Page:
What is a landing page?
A landing page is where a visitor will “land” after clicking on a link that they found on a search engine results page, an online advertisement or a social media link. While many home pages double as a landing page (a practice that many emarketers believe to be ineffective and unfocused), they are (and should be) different from each other.
Why do you need a landing page?
Most landing pages focus the attention of a visitor to a specific element of a website. It can be a special offer, a marketing campaign or a specific product. Having visitors “land” on your homepage can be confusing and lead to higher bounce rates. Landing pages, on the other hand, focus their attention on something specific.
What should a landing page contain?
Landing pages ideally address a particular need of the visitor, especially since they “land” on the page through an engine search, to begin with. This means that these pages should help customers focus their attention on a specific product or area on your site that will largely benefit them.
More importantly, visitors get their first impression on your website, and your company as a whole, from your landing page. It determines whether a casual browser will convert into a paying customer. And you’ve only got a few seconds to make that all-important first impression.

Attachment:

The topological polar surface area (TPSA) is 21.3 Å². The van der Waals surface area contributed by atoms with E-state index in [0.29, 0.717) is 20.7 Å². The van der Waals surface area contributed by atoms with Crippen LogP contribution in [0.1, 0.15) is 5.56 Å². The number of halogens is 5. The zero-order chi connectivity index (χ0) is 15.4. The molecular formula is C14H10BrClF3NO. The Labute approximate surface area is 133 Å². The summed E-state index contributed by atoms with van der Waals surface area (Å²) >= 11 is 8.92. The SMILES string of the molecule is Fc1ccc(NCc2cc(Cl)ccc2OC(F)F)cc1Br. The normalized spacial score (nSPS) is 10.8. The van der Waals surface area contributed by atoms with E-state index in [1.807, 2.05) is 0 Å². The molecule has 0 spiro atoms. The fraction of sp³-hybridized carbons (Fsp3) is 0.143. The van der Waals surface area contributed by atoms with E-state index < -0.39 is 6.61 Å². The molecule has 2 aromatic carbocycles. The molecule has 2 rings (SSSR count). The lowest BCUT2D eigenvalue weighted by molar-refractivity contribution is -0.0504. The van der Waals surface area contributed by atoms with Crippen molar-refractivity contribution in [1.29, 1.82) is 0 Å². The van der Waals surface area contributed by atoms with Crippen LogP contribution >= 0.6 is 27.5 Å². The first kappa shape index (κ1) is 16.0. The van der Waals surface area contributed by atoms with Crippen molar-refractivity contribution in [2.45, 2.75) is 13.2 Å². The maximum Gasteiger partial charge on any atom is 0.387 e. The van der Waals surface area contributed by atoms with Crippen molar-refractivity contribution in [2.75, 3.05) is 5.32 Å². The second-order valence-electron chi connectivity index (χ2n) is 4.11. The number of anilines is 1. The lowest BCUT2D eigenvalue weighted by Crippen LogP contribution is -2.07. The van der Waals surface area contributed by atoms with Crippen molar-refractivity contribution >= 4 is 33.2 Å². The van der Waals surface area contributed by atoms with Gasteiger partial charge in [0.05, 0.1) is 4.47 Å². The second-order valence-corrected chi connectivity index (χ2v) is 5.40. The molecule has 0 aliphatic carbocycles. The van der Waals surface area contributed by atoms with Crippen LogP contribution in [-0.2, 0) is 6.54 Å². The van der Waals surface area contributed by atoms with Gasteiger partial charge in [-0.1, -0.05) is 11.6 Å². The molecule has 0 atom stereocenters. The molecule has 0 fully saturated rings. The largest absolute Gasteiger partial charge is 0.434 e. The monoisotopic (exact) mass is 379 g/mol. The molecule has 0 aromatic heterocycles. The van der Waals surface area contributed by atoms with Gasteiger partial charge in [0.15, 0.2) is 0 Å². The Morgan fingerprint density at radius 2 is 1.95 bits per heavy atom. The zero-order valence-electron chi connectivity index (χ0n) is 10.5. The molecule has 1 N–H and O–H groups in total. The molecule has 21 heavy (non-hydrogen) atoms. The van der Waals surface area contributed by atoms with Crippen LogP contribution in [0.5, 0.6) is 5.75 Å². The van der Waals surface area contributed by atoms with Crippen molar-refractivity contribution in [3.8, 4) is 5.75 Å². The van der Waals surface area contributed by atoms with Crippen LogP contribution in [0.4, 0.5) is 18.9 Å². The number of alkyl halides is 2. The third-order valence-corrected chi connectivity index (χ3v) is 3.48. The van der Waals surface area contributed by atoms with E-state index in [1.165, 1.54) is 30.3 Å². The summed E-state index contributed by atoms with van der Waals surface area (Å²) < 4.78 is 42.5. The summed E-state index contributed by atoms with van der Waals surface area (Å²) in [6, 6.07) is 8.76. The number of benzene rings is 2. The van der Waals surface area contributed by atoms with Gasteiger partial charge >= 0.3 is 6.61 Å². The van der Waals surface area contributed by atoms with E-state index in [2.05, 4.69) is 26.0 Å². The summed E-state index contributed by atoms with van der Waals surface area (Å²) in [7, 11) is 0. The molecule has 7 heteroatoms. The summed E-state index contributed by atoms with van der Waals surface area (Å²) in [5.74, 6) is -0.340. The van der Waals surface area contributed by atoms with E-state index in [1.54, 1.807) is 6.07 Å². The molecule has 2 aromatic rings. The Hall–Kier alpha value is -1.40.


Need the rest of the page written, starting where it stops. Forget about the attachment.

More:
Here are four elements you need to create a great landing page:
1. Catchy headline
Headlines are your hook. It’s the first thing that’ll catch attention. It’s what will entice them to read up some more—and hopefully not bounce out of your landing page.
2. Revealing (but not boring!) copy
While headlines are important, they’re not enough to keep your visitor’s attention. Your copy should contain how your website will benefit your visitor. If it’s a customized landing page created to specifically address a particular web search, then it should succinctly explain its relevance.
And since visitors end up in landing pages through, among other venues, search engines, make sure that your page is optimized. Use relevant keywords.
3. Clean and simple layout
Simple trumps clutter all the time. Remember that landing pages are supposed to zero in your visitors’ attention towards a focal point. Don’t let a chaotic layout distract them from focusing.
4. Distinct call to action
Call to action prompts visitors to do what you want them to do. Whether you want them to sign up for an email campaign or get a quote for a product or service you are offering, call to actions nudge them towards converting. So make sure that you use clear and effective phrases—and make sure to make them pop out of the page!